Why Audiophile Music Doesn't Sell To The Masses

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WhyAudiophileMusicDoesntSell.gifOne of the blessings I have been given in my career was being taught how to do a truly great audiophile demo. It started in the early days of my retail career when I was a teenager working at Bryn Mawr Stereo and Sassafras Audio in the Philadelphia area. Every day that I came to work after high school, I was armed with the best classic rock, classical and jazz Compact Discs (mostly coated with green paint on the edges purportedly to reduce laser refraction) ready to play everything from And Justice For All in the car audio room to A Love Supreme or The Firebird Suite in the audiophile room. I was prepared.

Most audio stores use audiophile records to demo the potential of an AV system. These discs and today's downloads are recorded fantastically and they clearly highlight what a system is capable of doing. From the days of Jazz at the Pawnshop to Fourplay to Reference Recordings to any number of surround sound recordings from DTS Entertainment to Chesky Records - they all sound great, complete with airy highs, taut powerful bass and punchy midrange. Speakers never sounded better. Surround sound has never been explained to consumers more clearly. And ... regular people never buy these records.

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Traditionally, Audiophile records, be they on vinyl, Compact Disc, SACD, Blu-ray or by download, do well if they sell between 3,000 and 4,000 albums total - not per media. More mainstream surround sound remixes like Queen's A Night at The Opera have sold in the neighborhood of 30,000 records total on DVD-Audio complete with a stereo and 5.1 mix. The fact is audiophile music doesn't really sell that well to mainstream consumers.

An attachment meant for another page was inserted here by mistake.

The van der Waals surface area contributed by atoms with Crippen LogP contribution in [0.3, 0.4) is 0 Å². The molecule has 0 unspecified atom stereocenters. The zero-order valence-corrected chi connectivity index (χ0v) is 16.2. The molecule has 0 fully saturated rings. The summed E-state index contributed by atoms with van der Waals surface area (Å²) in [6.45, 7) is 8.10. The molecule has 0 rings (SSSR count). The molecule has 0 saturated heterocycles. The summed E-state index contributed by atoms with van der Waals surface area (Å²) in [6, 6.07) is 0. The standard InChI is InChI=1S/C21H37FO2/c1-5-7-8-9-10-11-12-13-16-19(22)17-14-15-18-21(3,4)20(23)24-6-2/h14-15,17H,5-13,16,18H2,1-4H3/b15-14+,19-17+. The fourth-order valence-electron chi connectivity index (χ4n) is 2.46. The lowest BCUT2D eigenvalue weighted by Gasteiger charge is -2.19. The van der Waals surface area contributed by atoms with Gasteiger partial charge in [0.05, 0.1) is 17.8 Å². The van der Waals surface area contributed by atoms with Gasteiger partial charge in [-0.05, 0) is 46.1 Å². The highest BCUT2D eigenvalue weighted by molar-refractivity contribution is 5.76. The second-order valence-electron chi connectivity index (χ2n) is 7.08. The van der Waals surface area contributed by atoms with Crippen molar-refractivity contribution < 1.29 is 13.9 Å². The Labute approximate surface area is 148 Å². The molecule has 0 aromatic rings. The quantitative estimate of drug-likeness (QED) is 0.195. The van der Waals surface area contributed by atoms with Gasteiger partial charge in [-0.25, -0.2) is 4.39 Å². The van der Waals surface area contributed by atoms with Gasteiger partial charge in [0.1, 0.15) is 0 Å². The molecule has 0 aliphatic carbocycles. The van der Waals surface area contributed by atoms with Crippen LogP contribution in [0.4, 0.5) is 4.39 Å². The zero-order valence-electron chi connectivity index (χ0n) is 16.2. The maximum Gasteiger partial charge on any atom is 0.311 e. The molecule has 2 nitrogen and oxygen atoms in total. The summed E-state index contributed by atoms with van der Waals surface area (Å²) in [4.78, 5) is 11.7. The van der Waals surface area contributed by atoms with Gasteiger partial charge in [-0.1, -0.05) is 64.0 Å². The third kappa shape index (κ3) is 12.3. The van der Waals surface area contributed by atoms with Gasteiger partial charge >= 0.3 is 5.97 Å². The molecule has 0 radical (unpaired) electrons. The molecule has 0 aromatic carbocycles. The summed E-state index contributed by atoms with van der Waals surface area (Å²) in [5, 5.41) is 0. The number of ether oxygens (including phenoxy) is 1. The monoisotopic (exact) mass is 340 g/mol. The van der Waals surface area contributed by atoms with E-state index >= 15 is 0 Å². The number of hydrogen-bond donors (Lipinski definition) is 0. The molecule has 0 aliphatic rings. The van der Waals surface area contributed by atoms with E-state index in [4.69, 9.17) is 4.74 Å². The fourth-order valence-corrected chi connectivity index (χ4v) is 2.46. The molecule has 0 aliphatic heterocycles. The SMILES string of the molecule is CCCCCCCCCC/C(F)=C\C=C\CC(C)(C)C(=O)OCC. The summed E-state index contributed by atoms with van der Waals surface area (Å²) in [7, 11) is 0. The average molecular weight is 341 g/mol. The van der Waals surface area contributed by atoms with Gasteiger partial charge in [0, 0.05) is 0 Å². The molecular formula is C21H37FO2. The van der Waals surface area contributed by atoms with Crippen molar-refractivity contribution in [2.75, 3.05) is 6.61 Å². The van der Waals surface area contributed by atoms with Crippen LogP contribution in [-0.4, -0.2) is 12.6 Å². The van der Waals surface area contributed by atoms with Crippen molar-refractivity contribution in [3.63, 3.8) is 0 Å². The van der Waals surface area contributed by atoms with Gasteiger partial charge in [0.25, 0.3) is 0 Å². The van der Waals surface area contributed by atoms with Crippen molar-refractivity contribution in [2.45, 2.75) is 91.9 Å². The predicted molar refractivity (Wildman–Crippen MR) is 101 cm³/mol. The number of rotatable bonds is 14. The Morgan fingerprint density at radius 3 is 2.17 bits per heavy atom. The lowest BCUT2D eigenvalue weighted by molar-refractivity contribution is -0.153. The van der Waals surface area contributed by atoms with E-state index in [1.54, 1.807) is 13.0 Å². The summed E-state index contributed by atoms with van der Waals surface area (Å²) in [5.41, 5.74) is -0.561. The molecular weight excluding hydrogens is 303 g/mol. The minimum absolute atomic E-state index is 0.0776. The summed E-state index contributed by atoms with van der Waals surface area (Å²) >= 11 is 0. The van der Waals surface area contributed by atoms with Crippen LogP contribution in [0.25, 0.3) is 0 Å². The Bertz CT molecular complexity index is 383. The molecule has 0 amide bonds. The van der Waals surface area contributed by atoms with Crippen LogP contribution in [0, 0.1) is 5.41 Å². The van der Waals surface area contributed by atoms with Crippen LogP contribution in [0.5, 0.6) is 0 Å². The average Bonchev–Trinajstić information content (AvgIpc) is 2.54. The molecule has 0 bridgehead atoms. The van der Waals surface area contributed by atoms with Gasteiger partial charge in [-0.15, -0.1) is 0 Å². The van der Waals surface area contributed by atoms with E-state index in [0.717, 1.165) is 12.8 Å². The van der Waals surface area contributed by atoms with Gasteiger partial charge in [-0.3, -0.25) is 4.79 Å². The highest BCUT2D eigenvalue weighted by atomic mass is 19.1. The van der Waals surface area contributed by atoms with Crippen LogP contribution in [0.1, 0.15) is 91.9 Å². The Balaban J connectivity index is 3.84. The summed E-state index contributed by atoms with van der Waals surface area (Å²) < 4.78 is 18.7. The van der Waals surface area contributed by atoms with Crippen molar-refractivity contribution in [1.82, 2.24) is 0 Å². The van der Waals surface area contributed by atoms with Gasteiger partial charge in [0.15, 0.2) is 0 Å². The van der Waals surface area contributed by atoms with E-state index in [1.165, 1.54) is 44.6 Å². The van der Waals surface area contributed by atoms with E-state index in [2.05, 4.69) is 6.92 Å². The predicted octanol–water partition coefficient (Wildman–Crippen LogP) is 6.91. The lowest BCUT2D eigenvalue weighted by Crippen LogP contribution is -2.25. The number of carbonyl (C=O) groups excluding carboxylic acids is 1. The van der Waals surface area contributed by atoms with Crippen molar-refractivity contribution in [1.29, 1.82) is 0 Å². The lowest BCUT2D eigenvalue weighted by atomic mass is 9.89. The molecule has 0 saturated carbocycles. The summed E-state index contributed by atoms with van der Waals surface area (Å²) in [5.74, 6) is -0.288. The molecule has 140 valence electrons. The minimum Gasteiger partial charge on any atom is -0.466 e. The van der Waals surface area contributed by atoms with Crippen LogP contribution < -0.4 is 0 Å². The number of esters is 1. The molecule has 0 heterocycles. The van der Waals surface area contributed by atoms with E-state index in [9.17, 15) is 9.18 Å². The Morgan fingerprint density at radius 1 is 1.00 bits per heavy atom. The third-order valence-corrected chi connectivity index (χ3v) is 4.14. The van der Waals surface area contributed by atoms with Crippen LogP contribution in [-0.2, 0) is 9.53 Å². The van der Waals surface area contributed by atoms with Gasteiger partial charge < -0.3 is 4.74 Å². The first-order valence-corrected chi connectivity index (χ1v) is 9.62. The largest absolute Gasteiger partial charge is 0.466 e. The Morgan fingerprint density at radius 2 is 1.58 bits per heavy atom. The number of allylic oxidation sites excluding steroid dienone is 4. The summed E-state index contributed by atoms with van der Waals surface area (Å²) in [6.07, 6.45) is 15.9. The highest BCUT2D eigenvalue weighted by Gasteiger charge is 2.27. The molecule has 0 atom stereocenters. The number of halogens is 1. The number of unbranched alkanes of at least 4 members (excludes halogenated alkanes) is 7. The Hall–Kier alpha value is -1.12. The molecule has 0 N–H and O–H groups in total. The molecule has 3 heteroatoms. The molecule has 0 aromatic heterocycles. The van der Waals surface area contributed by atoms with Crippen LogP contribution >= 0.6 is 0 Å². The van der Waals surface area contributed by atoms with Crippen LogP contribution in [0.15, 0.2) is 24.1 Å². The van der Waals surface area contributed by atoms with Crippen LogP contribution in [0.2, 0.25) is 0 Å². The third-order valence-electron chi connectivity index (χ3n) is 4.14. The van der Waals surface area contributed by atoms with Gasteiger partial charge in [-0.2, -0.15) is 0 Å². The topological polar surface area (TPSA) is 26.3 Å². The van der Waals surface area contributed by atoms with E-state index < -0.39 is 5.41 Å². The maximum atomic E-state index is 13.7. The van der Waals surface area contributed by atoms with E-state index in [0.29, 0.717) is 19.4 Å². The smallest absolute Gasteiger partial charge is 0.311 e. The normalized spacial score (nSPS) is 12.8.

Five Reasons Why Audiophile Music Doesn't Sell

1. Songwriting: Audiophile music sounds fantastic. Nobody argues with that; however the songwriting can be either too personal, too noodly (self indulgent) or just out of date with the current musical trends. Mainstream consumers need music that they can sink their teeth into. Cover songs were good enough for Jimi Hendrix and Van Halen as they were coming up in the world of popular music so they should be good enough for audiophile-based artists too.

2. Technology: Audiophile music is often sold using the most cutting edge recording techniques on the most high resolution audio format of the day, ranging from gold CDs (from the old days) to SACD to DVD-Audio to Blu-ray and even 24/192 downloadable files. The problem is: how do large audiences of people buy into many of these formats and get their full potential? Everyone today knows how to download a song from iTunes but they tend to sound no better than a 25 year old Compact Disc at best. Getting 24/192 audio into your system is a much trickier maneuver and most consumers will take convenience over performance.

3. Little To No Star Power: Audiophile recordings rarely include star performers, like when Sting appears on "Money For Nothing." Simply put - the budget isn't there for such showmanship, but it sure helps sales. While Hip Hop isn't an audiophile genre, the rap and R&B world is all about the all-star drop by. I wonder out loud if John Mayer or Lenny Kravitz or Winton Marsalis were hired to sit in on a track, whether new audiences would get hip to cutting edge audiophile music in volumes of people larger than the readership of The Absolute Sound, Stereophile or even our own HomeTheaterReview.com.

See the other reasons and more on Page 2.


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